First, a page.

[URBANTH-L]FW: AAA 2007 panel on fair, alternative & ethical trade
Lyon, Sarah M
smlyon3 at email.uky.edu
Mon Jan 22 16:30:54 EST 2007
To SUNTA members:
I am trying to gather together a diverse group of anthropologists who work on fair and alternative trade to participate in a session at next year's AAA. I envision the panel being a way for anthropologists to take stock of where we, as a discipline, stand in relation to this topic. While I haven't actually written up the session abstract because I am unsure who will be interested in participating and would like to tailor it around their interests, I have included something below that speaks to at least some of the issues that the session might cover. If you are interested please contact me as soon as possible with your proposed paper topic. Please contact me at sarah.lyon at uky.edu with any questions.
What's Fair? Environmental and Social Justice Through the Market
The globalization of production has improved the quality of life of many consumers worldwide however it is undeniable that it has also worsened the living conditions for a large number of people. International humanitarian movements, unions, and environmental, peace, and consumer-oriented groups increasingly identify consumer action as a promising vehicle for the creation of a more socially, economically, and environmentally sustainable world. Transnational campaigns problematize consumer behavior and ask consumers to consider the negative impact of their shopping choices on the environment, workers, women, local economies and societies as well as world politics. Fair, alternative and ethical trade are prominent and long-standing examples of political consumerism and therefore provide an ideal vantage point for understanding the relationship between consumer goods and social and environmental justice. The movements work to transform north/south trade relations from a vehicle of exploitation into a form of empowerment for producers and their communities. These markets are rapidly expanding and, in the process, certification is increasingly being adopted by large multinational corporations which use it to signal their social and environmental responsibility to consumers. However, this trend raises important questions about how we should define "fairness" in global markets and whether market expansion weakens the movements' potential to foster environmental and social justice across the world. Some of the issues addressed in this session will include the following:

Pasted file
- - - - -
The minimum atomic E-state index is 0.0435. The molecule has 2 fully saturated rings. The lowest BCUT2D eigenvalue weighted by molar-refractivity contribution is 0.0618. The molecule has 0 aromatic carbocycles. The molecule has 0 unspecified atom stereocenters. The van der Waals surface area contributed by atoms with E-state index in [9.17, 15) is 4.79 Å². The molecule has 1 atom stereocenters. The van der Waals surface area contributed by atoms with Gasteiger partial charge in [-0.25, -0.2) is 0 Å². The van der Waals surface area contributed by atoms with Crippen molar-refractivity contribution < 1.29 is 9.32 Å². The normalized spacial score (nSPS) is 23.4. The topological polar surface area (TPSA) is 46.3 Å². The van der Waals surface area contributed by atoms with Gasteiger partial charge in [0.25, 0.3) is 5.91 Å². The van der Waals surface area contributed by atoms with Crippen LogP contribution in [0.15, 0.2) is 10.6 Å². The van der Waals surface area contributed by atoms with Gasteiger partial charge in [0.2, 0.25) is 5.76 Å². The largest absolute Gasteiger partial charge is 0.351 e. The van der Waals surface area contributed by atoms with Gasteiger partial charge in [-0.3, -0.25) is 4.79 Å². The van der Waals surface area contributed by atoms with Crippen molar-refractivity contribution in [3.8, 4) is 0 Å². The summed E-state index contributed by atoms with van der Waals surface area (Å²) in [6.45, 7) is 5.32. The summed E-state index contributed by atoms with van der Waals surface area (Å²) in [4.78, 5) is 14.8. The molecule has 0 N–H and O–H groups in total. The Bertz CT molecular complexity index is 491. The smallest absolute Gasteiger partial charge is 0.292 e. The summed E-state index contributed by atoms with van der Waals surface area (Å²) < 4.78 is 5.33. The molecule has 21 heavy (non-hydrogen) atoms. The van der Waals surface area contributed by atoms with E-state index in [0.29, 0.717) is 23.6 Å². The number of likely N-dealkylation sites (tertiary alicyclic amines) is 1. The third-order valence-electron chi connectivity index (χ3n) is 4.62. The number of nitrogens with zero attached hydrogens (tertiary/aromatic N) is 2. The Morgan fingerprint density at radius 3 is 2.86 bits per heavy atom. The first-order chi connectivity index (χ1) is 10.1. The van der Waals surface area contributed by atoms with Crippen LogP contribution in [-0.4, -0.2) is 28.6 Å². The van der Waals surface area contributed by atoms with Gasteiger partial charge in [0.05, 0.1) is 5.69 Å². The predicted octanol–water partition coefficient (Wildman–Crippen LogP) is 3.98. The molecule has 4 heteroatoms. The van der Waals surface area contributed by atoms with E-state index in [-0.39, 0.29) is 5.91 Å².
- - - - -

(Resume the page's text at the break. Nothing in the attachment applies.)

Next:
* Under what conditions are fair, alternative and ethical trade best able to foster environmental and social justice? How do they impact participating communities in terms of economic equality, gender relations, ethnic relations etc.?
* Who defines what's "fair" in the international market?
* What are the competing definitions of "fairness"?
* Who should benefit from fair, alternative & ethical trade? Small producers? Plantation employees? Small businesses? Corporations? Who actually does benefit and how?
* What are the competing certification standards and how do they shape the markets' impact?
* How do corporate branding strategies intersect with movement goals and standards?
* What impact do quality demands have on standards and the movements' effectiveness in promoting environmental and social justice?
* What should be the appropriate role for academia in the movements?
* Do these movements hold potential for struggling small farmers and artisans in the United States?
* How do the movements and their definitions of "fairness" compare and/or compete with one another and similar alternative movements such as organic, local and slow food?
Sarah Lyon, PhD
Assistant Professor of Anthropology
University of Kentucky
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